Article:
What’s the future for open access?

Friday, October 26th, 2018 | Richard White | No Comments

What next for open access? It’s been around since 2002 (if you use a particular statement as the starting point) or even earlier if you prefer to think about how some researchers realised the potential of the nascent Internet and started sharing papers.

It would be fair to say the ‘open access movement’ (for want of a better term) has achieved a lot less than early advocates hoped. Depending on how you define ‘open’ and who you listen to, as little as around 20% of the world’s research is freely available for anyone to access, reuse or build upon. This is not the Utopian dream of unfettered access to the world’s research that many envisaged when we developed the technology that would enable this. This is not the place to get into why this hasn’t happened other than to say that academic publishing is a complex ecosystem with a lot of interdependent organisms. Like many things, cost is a fundamental issue.

One very recent development that has caused much debate is the announcement of the rather Bond-villianesque ‘Plan S’. Eleven of Europe’s major research funders have collaborated to put out this plan — the S has been said to stand for science, speed, solution and shock — which will require, from 1 January 2020 no less, that any research outputs funded by these agencies be made freely available immediately. If you read yesterday’s post, you’d be interested to know that the ‘funders or the universities’ would cover the cost of publication. Researchers retain copyright but would be required to publish with an OA licence that allows reuse by others. Interestingly, hybrid journals are specifically non-compliant with this policy (i.e. a journal that is normally subscription-based, but you can pay to have your one article published OA, these often being accused of ‘double dipping’). One of the ten principles outlined in the plan emphasises that the funders are interested in, and will, support, the development of innovative platforms on which research could be hosted. The announcement has provoked praise and criticism in fairly equal measure but has been heralded, if nothing else, as a significant shift in attitude of funders, with Nature.com headlining it’s story ‘Radical open-access plan could spell end to journal subscriptions.’* Essentially, Plan S is saying to the publishing industry: you’re not doing enough and change has been too slow — and, as the people paying the bills, we’re taking matters into our own hands. It’s intentionally ambitious and contentious and it will be interesting to see how it plays out.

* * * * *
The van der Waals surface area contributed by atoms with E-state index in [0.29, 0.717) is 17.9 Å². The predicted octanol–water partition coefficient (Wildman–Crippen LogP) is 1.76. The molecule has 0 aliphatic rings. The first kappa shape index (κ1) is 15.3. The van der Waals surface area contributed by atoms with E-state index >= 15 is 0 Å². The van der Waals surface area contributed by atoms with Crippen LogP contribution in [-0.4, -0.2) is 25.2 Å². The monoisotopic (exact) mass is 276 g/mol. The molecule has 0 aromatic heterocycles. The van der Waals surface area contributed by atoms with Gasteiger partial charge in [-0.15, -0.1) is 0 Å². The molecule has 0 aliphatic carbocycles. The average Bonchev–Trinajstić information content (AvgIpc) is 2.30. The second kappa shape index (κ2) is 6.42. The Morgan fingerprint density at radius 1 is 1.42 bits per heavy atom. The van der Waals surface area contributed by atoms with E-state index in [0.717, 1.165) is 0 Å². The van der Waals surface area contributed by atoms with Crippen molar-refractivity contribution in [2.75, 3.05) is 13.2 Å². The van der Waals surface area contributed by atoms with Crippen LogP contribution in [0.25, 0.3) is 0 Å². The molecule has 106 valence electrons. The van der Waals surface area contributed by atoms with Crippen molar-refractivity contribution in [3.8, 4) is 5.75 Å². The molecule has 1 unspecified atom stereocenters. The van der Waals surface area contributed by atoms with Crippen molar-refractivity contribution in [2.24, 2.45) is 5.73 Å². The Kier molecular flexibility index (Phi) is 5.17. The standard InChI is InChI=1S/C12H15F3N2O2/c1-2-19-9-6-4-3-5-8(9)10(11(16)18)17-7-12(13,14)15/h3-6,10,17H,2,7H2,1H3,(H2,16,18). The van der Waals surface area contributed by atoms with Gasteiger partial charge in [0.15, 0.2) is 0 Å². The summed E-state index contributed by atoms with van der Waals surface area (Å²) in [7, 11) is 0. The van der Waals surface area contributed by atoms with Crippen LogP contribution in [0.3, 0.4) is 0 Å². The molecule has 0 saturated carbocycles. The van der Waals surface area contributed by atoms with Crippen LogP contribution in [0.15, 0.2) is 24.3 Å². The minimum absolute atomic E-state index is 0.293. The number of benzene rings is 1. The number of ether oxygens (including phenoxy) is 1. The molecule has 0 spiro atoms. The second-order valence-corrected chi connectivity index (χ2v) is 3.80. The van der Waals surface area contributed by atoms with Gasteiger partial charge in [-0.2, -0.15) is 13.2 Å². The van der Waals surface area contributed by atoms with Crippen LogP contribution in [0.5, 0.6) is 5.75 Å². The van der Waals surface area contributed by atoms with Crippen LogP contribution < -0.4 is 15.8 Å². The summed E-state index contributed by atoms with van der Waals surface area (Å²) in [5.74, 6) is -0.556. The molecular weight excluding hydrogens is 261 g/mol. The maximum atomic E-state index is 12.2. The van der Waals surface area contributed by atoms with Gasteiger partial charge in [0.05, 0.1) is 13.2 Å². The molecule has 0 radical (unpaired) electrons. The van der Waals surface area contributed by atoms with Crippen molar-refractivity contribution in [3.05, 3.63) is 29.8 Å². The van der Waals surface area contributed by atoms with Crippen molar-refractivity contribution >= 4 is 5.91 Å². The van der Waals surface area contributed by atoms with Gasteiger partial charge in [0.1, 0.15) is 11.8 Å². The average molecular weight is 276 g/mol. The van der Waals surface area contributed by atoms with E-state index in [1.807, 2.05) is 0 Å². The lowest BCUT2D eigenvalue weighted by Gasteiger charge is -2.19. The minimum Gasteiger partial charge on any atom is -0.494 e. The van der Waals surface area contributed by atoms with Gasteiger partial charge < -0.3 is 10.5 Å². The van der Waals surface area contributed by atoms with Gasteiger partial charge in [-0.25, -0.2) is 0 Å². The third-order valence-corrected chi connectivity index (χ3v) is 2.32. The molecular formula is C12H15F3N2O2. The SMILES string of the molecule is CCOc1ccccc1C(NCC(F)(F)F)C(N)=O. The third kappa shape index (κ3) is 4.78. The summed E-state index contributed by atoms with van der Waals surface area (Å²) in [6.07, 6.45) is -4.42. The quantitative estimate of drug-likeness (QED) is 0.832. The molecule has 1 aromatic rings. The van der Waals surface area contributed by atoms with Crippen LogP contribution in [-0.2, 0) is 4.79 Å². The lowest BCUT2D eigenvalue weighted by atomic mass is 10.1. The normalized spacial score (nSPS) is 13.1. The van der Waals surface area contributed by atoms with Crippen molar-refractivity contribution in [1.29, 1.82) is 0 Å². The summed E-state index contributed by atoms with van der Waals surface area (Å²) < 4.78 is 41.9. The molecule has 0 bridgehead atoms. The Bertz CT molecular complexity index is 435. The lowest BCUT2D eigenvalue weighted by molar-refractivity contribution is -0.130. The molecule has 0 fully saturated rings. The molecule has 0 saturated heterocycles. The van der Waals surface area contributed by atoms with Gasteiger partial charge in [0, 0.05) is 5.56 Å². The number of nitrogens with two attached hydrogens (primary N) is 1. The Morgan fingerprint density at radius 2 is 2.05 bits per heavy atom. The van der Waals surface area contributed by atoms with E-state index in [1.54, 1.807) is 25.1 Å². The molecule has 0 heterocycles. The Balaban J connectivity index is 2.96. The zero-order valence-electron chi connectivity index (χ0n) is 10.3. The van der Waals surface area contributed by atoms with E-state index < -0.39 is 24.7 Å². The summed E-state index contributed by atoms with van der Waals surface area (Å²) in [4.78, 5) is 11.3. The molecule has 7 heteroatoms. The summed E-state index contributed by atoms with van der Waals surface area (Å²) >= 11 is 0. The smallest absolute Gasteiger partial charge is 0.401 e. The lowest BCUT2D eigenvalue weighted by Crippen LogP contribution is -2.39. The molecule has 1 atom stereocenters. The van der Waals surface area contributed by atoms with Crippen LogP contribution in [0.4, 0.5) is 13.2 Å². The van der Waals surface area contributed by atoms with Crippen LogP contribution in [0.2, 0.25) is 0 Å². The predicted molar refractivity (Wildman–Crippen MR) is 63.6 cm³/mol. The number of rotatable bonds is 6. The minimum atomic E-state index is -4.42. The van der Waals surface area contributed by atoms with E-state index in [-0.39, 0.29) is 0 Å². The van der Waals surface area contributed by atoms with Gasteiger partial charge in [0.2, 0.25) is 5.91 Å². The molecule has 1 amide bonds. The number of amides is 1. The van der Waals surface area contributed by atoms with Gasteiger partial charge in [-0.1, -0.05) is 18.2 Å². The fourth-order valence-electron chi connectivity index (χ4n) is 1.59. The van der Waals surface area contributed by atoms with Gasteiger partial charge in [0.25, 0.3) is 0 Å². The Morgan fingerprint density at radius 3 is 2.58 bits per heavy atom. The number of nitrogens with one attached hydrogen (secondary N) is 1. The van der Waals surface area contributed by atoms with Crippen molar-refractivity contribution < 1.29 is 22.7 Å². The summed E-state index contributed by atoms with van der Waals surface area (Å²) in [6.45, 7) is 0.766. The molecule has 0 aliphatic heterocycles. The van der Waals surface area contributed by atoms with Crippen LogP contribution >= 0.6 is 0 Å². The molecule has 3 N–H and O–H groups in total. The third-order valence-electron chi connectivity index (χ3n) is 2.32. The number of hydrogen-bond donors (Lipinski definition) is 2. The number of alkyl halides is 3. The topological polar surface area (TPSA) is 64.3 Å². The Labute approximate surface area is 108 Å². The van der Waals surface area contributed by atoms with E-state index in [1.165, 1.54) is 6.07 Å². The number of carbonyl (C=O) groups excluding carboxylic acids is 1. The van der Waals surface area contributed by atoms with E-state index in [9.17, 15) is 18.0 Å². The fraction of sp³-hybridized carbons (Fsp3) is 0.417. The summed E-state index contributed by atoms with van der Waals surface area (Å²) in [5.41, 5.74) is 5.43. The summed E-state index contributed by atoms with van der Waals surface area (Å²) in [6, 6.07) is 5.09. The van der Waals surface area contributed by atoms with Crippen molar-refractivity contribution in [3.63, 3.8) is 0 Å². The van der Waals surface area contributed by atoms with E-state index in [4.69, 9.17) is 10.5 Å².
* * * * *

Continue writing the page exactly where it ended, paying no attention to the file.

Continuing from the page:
* Don’t worry, it’s not a paywalled article on Nature.com.

‘Down the back of the chair’ — how to pay for OA (in New Zealand)

Thursday, October 25th, 2018 | Richard White | No Comments

Your paper’s been accepted for Nature Communications
Fin’ly your research career can hit the stratosphere
But hold your celebrations —
“APC six thousand bucks?!? That simply isn’t fair!”

But wait a mo’ — stay your dejection
We’ve found some dosh to spare
In the finance equivalent of
Down the back of the chair!

New Zealand researchers no doubt often look with envy at colleagues overseas, who are far more likely to have their publishing cost covered by their institution or their funder, since we don’t have mandates or policies set by our major funders or at a national level (yet), despite the government having a policy that covers its own work (the NZ Government Open Access Licensing (NZGOAL) Framework). So, a while back we asked researchers who had paid to have their work published in an open access publication how they had done so.(1)

As mentioned in the first post for OA week, making your work freely available doesn’t have to cost you money, given that there are free OA journals and that in other cases pre-publication versions can be easily shared in certain ways. However, if your publication venue of choice is OA-only and charges a fee you’re left with no choice but to look elsewhere or in many cases, as is clear from the chart above, find the money ‘down the back of the [research budget] chair.’ Only 16 of 191 respondents to this question (13%) had funding that specifically covered the cost of paid-OA. It should be of concern to researchers, the University, funders, the government and, indeed, publishers that the economics of OA can affect people’s decision-making and even prevent them from publishing in the best journal for their research.

As things stand in New Zealand, the key point for researchers is that if it’s likely that a paid-OA publication will be the best place for your research then this potential cost should be part of your planning. Don’t submit and then, after acceptance, work out how you’ll pay. There are things you can do: investigate a publisher’s waiver policy or ask them for consideration of other work you do for them.(2)  Are any of your co-authors in a position to help? (Note too that to qualify for a waiver journals will likely require that you apply for this at the time of submission.) If all else fails and you really want your work freely available then finding an equivalent closed journal and making a pre-publication version of your work freely available may be the best option.